Yearly Archives: 2022

WAITING FOR FIGS

(Much of the below information is gleaned from my book Growing Figs in Cold Climates and a video I presented, now available online.)

Affliction

If you’re not growing figs because you think your cold winter climate is wrong for them, you’re wrong and you’re missing out on an exotic treat. Figs can be grown just about everywhere. If you are growing figs and you’re in a cold winter climate, the fruits should be nearly or already ripening.

Impatience is the affliction of the cold climate fig grower. I’m feeling it right now, as I write. That impatience comes from watching little figlets forming and expanding early in the season and then just sitting on the branches, doing nothing, seemingly forever. Knowing something of how fig fruits develop and grow, and ways that ripening can be hastened along helps soothe my affliction.

Let Me Know Thy Ways (of Fruiting)

Most varieties of figs …

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LUSCIOUS LANDSCAPING

From Alaska & the White Mountains to my Garden

Lingonberry a plant of harsh, cold climates. I’ve seen the plants poking out of rocky crevices in Alaska and high in New Hampshire’s White Mountains, all of which makes all the more surprising the stellar performance of my plants in this hot summer. For years they sat quietly, growing slowly and slowly spreading; this summer, the plants took off, their underground stems reaching further than usual and aboveground stems sporting a very respectable crop. Or, I should say, crops, plural; more on that later.

Here in the U.S., lingonberries are little known and, when they are known, it’s as jars of jam. But merely utter the word “lingonberry” to someone Scandinavian and watch for a smile on their lips and a dreamy look in their eyes. Each year, thousands of tons of lingonberries are harvested from the wild throughout Scandinavia, destined for …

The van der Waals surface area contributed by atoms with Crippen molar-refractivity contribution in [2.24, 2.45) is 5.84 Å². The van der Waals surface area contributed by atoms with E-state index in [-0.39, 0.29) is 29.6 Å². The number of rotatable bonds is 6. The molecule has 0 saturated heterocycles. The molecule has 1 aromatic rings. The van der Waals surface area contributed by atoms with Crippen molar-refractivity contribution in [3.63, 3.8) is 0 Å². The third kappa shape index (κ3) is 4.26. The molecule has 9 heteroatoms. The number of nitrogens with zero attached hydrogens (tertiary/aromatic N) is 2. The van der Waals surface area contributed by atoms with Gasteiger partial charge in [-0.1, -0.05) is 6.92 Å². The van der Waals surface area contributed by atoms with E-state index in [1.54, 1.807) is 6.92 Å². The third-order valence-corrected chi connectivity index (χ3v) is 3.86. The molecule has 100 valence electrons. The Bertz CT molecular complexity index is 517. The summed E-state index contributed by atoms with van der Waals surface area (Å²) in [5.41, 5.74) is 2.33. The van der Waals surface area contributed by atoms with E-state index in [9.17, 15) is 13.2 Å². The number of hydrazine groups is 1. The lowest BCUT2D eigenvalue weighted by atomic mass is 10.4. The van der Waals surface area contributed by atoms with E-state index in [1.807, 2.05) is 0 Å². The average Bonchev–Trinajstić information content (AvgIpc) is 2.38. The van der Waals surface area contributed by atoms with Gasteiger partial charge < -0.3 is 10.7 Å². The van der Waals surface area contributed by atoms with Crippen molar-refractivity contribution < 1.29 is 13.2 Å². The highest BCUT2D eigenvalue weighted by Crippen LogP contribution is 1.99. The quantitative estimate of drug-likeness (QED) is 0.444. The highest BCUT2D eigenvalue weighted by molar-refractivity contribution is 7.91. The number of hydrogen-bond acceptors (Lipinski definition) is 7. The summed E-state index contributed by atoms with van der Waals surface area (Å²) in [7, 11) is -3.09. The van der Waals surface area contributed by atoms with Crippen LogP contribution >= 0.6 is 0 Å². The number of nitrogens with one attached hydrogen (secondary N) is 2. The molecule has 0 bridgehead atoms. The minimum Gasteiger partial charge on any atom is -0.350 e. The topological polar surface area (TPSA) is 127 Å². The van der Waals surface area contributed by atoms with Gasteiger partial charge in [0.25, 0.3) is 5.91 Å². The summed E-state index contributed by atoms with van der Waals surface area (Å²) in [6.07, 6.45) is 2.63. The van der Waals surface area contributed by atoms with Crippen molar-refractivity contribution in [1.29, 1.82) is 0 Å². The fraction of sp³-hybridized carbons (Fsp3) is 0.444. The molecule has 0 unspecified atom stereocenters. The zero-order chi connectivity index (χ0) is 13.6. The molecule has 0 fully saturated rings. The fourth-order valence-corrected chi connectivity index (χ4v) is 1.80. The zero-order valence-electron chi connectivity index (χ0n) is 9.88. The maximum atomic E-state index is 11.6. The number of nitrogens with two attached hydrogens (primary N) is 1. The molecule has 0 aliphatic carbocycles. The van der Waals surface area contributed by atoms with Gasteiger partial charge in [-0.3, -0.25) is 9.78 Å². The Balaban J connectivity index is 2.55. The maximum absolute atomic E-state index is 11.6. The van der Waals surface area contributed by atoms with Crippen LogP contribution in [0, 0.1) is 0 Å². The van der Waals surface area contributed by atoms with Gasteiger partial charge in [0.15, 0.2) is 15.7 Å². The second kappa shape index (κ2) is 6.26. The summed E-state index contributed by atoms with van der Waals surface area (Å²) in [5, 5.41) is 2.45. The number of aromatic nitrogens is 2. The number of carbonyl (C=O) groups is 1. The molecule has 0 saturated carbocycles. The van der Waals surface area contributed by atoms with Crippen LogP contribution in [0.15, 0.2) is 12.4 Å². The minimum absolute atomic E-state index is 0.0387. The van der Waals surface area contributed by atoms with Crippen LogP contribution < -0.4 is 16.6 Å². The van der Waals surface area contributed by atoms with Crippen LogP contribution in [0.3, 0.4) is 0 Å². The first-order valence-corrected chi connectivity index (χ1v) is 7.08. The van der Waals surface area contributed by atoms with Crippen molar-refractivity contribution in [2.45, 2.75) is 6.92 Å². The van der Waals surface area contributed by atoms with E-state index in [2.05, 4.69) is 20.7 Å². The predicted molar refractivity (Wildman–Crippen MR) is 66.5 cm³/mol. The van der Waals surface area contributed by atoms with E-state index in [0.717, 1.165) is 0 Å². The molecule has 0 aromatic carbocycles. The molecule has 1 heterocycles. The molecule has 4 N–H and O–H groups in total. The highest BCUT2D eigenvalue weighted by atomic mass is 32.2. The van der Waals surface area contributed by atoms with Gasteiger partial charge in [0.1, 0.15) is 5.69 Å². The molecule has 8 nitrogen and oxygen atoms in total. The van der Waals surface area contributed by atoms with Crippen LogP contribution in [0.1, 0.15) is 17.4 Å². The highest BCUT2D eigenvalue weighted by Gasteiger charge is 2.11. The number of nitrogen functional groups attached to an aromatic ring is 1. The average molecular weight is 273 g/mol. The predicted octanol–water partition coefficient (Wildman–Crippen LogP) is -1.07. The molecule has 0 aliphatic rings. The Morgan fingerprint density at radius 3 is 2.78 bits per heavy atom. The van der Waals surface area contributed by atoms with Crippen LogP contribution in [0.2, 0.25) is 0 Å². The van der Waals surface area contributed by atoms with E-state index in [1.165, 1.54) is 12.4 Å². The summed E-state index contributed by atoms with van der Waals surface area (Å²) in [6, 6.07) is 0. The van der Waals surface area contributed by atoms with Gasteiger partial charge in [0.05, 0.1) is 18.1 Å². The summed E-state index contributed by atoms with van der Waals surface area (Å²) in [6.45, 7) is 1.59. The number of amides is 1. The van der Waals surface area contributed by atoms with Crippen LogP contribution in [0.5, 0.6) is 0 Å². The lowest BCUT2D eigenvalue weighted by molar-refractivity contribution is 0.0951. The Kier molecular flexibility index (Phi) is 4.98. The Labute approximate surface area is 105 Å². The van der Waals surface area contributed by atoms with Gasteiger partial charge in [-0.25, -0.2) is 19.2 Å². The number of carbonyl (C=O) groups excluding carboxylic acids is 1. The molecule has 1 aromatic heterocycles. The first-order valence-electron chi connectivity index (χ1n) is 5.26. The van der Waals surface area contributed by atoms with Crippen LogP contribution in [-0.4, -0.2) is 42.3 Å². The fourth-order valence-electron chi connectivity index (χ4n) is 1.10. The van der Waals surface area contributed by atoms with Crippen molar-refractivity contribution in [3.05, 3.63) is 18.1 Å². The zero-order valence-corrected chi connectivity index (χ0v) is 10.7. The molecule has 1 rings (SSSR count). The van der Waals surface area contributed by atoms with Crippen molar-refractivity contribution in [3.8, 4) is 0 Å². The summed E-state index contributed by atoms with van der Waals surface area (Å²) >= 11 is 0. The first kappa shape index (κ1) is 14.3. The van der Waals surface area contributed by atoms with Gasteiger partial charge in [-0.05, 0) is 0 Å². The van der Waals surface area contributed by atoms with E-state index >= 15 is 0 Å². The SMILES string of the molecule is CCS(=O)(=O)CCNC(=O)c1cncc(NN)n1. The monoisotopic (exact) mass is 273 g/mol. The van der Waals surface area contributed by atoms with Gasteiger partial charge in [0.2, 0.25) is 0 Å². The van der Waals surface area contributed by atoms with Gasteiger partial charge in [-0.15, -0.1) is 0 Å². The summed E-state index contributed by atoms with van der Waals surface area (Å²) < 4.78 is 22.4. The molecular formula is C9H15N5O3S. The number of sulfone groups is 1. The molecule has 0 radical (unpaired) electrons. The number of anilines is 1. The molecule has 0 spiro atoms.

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MY BICOASTAL PLANT

A Tree Takes a Plane Ride

I managed to pack lightly for a journey, many years ago, to the West Coast, toting along only an extra pair of pants, a couple of shirts, and a few other essentials. But on the return trip, how could I resist carrying back such bits of California as orange-flavored olive oil and chestnut-fig preserves? The most obvious bit of California that I brought back was a potted bay laurel plant (Lauris nobilis), its single stem poking out of my small backpack and brushing fragrant leaves against the faces of my fellow travelers.

Bay, with its subtropical pals, rosemary and citrus

Not only did the bay laurel bring a bit of California to my home, but also traditions dating back thousands of years from its native home along the Mediterranean coast. Ancient Romans crowned victors with wreaths of laurel and bestowed berried branches upon doctors passing …

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A BACTERIA TO THE RESCUE

A Cabbageworm is a Cabbageworm is a . . . Not!

A few weeks ago, one or more of the few species of “cabbageworms” began munching the leaves of my cabbage and Brussels sprouts plants. They ignored kale leaves, thankfully, because it’s my favorite of the three.

A laissez fair approach would have left the cabbages and Brussels sprouts mere skeletons, so I had to take some sort of action.

For the record, “cabbageworms” are actually not worms, but a few species of caterpillars all classified — and this is important — in the order Lepidoptera. Here’s the lineup: A cabbage looper arches its back when moving, and is light green with a pale white stripe along each of its sides and two thin white stripes down its back.

Cabbage looper

A diamondback moth larvae is 5/16 inch long, yellowish-green, and spindle shaped with a forked tail.

Diamondback moth larva

A cabbageworm (yes, …

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HEAT? DROUGHT? NO PROBLEM.

Physiological Workaround

Portulaca is a genus that gives us a vegetable, a weed, and a flower. All flourish undaunted by heat or drought, a comforting thought as I drag the hose or lug a watering can around to keep beebalm, an Edelweiss grapevine, and some marigolds and zinnias — all planted within the last couple of weeks — alive.

Portulaca employ a special trick for dealing with hot, dry weather, which presents most plants with a conundrum. On the one hand, should a plant open the pores of its leaves to let  water escape to cool the plant, as well as take in carbon dioxide which, along with sunlight, is needed for photosynthesis. On the other hand, the soil might not be sufficiently moist or the pores might end up jettisoning water faster than roots can drink it in, in which case closing the pores would be the ticket.